Mediterranean Diet and Risk for Alzheimer’s Disease

Gertrude H. Sergievsky Center, Columbia University, New York, New York, United States
Annals of Neurology (Impact Factor: 9.98). 06/2006; 59(6):912-21. DOI: 10.1002/ana.20854
Source: PubMed

ABSTRACT Previous research in Alzheimer's disease (AD) has focused on individual dietary components. There is converging evidence that composite dietary patterns such as the Mediterranean diet (MeDi) is related to lower risk for cardiovascular disease, several forms of cancer, and overall mortality. We sought to investigate the association between MeDi and risk for AD.
A total of 2,258 community-based nondemented individuals in New York were prospectively evaluated every 1.5 years. Adherence to the MeDi (zero- to nine-point scale with higher scores indicating higher adherence) was the main predictor in models that were adjusted for cohort, age, sex, ethnicity, education, apolipoprotein E genotype, caloric intake, smoking, medical comorbidity index, and body mass index.
There were 262 incident AD cases during the course of 4 (+/-3.0; range, 0.2-13.9) years of follow-up. Higher adherence to the MeDi was associated with lower risk for AD (hazard ratio, 0.91; 95% confidence interval, 0.83-0.98; p=0.015). Compared with subjects in the lowest MeDi tertile, subjects in the middle MeDi tertile had a hazard ratio of 0.85 (95% confidence interval, 0.63-1.16) and those at the highest tertile had a hazard ratio of 0.60 (95% confidence interval, 0.42-0.87) for AD (p for trend=0.007).
We conclude that higher adherence to the MeDi is associated with a reduction in risk for AD.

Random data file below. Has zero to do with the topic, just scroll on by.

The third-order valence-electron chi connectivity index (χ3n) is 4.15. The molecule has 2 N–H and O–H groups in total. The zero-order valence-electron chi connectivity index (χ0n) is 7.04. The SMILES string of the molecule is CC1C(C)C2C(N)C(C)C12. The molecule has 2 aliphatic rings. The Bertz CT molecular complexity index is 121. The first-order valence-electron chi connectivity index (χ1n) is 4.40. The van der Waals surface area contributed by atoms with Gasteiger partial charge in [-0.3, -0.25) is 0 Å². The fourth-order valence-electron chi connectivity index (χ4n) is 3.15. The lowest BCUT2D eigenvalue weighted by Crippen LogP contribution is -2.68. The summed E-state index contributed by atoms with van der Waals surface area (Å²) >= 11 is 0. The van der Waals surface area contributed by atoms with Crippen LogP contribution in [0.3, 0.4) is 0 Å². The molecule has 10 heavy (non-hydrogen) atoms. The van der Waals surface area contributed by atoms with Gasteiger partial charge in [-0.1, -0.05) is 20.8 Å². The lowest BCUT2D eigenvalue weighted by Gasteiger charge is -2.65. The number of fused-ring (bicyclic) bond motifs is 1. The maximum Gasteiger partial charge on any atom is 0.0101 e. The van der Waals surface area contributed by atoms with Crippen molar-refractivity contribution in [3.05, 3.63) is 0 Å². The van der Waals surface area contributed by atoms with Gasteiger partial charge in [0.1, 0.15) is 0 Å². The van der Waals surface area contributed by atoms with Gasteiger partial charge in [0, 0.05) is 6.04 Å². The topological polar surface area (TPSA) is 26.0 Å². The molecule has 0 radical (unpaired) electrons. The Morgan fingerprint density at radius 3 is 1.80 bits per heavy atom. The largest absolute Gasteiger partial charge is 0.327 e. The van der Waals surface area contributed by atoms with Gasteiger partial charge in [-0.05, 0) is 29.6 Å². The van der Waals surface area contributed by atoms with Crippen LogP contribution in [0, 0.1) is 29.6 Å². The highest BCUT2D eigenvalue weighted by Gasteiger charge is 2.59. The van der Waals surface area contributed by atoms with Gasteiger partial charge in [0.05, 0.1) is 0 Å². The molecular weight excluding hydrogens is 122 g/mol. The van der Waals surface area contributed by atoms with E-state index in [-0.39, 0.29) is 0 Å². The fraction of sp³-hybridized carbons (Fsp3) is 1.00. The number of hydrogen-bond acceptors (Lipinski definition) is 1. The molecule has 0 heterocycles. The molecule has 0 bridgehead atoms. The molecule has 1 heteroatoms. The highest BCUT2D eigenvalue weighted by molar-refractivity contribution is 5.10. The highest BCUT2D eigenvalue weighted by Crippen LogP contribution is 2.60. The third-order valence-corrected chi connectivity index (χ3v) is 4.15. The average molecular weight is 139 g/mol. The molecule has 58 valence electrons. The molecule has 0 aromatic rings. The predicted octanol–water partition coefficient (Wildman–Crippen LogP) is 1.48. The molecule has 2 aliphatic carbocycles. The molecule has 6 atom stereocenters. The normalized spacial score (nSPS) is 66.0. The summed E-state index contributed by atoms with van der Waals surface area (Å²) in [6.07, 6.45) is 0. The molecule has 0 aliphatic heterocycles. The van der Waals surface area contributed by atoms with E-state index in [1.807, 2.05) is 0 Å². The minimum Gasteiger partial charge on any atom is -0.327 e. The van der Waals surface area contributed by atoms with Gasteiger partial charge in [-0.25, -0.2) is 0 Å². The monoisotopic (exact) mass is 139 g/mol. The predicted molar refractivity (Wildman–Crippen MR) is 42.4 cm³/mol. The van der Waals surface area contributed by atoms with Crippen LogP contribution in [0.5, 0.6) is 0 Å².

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    • "Diet is a probable risk factor that by modification could possibly reduce or delay the onset of AD [6] [7]. Several epidemiological and clinical studies suggested that adherence to Mediterranean diet improves cognitive function and slows the progression of AD [6] [7] [8]. Daily consumption of extra-virgin olive oil (EVOO) is one of the characteristic elements of a Mediterranean diet [9] [10] [11]. "
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    ABSTRACT: Extra-virgin olive oil (EVOO) is one of the main elements of Mediterranean diet. Several studies have suggested that EVOO has several health promoting effects that could protect from and decrease the risk of Alzheimer’s disease (AD). In this study, we investigated the effect of consumption of EVOO-enriched diet on amyloid- and tau- related pathological alterations that are associated with the progression of AD and cerebral amyloid angiopathy (CAA) in TgSwDI mice. Feeding mice with EVOO-enriched diet for 6 months, beginning at an age before amyloid-β (Aβ) accumulation starts, has significantly reduced total Aβ and tau brain levels with a significant improvement in mouse cognitive behavior. This reduction in brain Aβ was explained by the enhanced Aβ clearance pathways and reduced brain production of Aβ via modulation of APP processing. On the other hand, although feeding mice with EVOO-enriched diet for 3 months, beginning at an age after Aβ accumulation starts, showed improved clearance across the BBB and significant reduction in Aβ levels, it did not affect tau levels or improve cognitive functions of TgSwDI mouse. Collectively, results of this study suggest the long-term consumption of EVOO-containing diet starting at early age provides a protective effect against AD and its related disorder CAA.
    The Journal of nutritional biochemistry 07/2015; DOI:10.1016/j.jnutbio.2015.07.022 · 3.79 Impact Factor